Psoriasis shows up in the skin and nails — but immune system abnormalities cause the disease, and they can damage other parts of the body as well.
Arthritis. Up to 25% of patients with psoriasis develop joint inflammation. In some cases, the arthritis can precede the skin involvement. There is a strong link between nail psoriasis and arthritis, and some arthritis patients have nail disease without any skin inflammation.
Psoriatic arthritis, as it’s called, can strike the small joints of the fingers, one or two larger joints elsewhere in the body, or the spine. It is a painful, chronic inflammatory arthritis, but tests for rheumatoid arthritis and other forms of autoimmune arthritis are negative. Some patients improve with nonsteroidal anti-inflammatory drugs, but others require powerful medications to quiet down the immune system.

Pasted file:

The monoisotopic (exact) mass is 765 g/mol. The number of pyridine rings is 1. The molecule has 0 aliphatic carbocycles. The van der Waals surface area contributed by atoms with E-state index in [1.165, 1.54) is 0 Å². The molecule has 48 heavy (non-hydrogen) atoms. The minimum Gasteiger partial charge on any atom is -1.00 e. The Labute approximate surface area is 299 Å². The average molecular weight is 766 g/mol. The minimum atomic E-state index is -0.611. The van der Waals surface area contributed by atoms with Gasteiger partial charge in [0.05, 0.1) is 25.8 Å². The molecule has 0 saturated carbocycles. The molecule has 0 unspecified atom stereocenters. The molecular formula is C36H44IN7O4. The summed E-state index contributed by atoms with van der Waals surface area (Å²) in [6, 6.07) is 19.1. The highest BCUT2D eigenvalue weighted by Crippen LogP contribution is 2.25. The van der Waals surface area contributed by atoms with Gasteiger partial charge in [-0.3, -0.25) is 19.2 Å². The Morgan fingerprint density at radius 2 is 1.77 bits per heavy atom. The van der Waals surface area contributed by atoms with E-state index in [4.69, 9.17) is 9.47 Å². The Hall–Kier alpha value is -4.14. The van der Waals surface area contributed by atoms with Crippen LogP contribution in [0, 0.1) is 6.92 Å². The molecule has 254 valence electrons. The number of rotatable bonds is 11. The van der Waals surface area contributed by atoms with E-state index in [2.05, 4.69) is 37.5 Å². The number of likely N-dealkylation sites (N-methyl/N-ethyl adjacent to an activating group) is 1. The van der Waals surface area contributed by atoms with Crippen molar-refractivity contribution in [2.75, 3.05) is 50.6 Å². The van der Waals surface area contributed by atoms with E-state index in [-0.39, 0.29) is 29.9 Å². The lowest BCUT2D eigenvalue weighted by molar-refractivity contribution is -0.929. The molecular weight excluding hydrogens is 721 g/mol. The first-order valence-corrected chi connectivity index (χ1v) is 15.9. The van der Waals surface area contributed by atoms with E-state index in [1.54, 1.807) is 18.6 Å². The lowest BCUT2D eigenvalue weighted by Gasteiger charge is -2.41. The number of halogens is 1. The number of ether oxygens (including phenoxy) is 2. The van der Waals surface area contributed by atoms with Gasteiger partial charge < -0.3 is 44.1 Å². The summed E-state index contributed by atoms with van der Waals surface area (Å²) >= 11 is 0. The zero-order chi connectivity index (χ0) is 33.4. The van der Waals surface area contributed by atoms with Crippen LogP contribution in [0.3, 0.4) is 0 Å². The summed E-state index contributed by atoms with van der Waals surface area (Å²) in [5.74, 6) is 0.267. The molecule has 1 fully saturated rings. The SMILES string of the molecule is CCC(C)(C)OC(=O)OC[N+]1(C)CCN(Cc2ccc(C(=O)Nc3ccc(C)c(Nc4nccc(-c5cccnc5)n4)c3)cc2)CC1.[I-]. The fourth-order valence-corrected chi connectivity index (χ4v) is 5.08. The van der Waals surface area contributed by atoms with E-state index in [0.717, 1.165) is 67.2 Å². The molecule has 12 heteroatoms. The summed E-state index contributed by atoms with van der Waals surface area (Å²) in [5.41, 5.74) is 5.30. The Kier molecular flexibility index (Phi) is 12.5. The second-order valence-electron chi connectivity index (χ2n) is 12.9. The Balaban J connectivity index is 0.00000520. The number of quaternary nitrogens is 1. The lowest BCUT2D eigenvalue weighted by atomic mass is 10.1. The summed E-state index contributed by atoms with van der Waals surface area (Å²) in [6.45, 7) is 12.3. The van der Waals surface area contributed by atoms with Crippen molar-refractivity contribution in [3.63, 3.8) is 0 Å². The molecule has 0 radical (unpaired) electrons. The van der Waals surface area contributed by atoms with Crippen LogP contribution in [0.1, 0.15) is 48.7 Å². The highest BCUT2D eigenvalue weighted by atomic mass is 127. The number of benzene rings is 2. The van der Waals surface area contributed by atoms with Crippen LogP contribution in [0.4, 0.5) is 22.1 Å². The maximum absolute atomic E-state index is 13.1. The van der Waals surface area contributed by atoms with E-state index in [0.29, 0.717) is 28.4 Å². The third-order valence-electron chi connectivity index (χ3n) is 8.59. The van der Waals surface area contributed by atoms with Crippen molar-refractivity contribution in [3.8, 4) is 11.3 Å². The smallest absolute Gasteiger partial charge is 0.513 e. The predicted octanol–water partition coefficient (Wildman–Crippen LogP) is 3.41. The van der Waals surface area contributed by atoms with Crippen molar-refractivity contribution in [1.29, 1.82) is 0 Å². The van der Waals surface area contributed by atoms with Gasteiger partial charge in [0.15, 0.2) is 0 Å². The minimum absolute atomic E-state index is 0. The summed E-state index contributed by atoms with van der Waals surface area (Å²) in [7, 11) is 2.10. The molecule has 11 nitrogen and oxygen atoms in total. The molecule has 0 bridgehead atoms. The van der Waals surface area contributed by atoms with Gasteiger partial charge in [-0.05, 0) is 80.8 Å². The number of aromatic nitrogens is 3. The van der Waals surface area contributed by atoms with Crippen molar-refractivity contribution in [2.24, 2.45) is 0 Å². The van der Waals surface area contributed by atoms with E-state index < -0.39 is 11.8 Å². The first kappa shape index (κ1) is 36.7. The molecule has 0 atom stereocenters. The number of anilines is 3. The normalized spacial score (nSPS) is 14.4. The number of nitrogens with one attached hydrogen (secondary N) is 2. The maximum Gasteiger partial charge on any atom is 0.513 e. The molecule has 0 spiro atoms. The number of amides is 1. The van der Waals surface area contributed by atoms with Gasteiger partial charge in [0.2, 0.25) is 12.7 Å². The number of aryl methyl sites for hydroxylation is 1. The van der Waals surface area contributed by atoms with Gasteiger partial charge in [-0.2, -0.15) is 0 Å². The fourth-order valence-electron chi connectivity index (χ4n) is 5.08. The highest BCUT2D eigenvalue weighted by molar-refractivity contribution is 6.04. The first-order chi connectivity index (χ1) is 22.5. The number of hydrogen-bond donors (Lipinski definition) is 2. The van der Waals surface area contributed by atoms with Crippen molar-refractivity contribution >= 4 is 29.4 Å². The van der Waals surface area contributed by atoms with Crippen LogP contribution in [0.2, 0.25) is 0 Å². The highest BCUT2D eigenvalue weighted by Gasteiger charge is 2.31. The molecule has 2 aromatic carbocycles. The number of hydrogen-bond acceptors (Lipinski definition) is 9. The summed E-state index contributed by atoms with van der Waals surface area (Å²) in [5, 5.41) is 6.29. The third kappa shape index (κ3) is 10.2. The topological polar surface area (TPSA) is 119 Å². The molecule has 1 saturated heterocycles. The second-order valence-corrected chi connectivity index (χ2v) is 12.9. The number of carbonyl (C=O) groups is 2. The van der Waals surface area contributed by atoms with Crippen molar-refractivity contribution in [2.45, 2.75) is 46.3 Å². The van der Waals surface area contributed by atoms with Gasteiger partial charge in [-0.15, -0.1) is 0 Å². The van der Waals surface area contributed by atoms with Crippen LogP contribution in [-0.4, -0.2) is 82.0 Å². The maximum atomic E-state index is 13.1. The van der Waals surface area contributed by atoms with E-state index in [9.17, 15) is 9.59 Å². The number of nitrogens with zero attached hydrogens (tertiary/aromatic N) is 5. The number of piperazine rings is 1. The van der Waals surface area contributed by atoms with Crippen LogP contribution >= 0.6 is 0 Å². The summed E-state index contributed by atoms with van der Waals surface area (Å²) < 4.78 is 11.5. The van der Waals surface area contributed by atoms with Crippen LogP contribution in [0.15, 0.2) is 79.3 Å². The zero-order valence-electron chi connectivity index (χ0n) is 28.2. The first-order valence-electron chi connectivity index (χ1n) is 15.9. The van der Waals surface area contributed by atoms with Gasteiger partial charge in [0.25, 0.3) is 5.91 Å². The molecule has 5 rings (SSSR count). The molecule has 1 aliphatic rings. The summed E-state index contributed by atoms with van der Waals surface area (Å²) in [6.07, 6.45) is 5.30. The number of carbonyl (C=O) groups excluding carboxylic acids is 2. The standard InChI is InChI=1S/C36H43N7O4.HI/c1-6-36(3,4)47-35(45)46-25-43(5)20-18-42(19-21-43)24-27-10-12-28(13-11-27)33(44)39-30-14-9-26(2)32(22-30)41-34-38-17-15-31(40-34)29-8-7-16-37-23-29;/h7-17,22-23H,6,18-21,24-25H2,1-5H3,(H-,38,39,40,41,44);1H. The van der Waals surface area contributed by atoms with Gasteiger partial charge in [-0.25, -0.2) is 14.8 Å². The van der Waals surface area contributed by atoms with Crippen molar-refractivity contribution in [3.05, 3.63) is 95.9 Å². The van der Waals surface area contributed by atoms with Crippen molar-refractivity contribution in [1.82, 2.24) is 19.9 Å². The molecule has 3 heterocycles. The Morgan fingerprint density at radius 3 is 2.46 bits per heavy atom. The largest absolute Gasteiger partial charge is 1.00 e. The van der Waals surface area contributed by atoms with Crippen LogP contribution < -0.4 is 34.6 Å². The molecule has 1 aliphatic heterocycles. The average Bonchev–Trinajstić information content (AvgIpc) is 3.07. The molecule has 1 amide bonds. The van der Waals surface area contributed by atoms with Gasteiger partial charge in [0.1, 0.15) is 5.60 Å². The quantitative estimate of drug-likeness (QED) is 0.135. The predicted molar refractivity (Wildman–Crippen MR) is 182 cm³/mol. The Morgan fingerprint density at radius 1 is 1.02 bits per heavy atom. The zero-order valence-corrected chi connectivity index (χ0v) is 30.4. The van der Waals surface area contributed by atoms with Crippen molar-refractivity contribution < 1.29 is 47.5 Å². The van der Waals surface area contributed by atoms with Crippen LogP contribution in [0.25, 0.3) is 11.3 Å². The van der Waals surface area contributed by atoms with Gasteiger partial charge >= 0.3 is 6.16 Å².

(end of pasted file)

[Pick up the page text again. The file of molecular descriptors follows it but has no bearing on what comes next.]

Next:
Cardiovascular disease. Research has established a link between psoriasis and heart attacks. The risk of cardiovascular complications is highest in patients with severe psoriasis that developed at a relatively young age. The association remains valid even after scientists account for risk factors that are common to both psoriasis and heart disease, such as smoking, obesity, and stress. Psoriasis patients are also at high risk for peripheral artery disease and stroke. Researchers believe that inflammation is the thread that ties psoriasis to atherosclerosis.
Psychosocial disorders. Like other chronic diseases, psoriasis can cause emotional distress and disrupt social interactions and productivity. Physical discomfort and disfigurement combine to make severe psoriasis a disabling disease.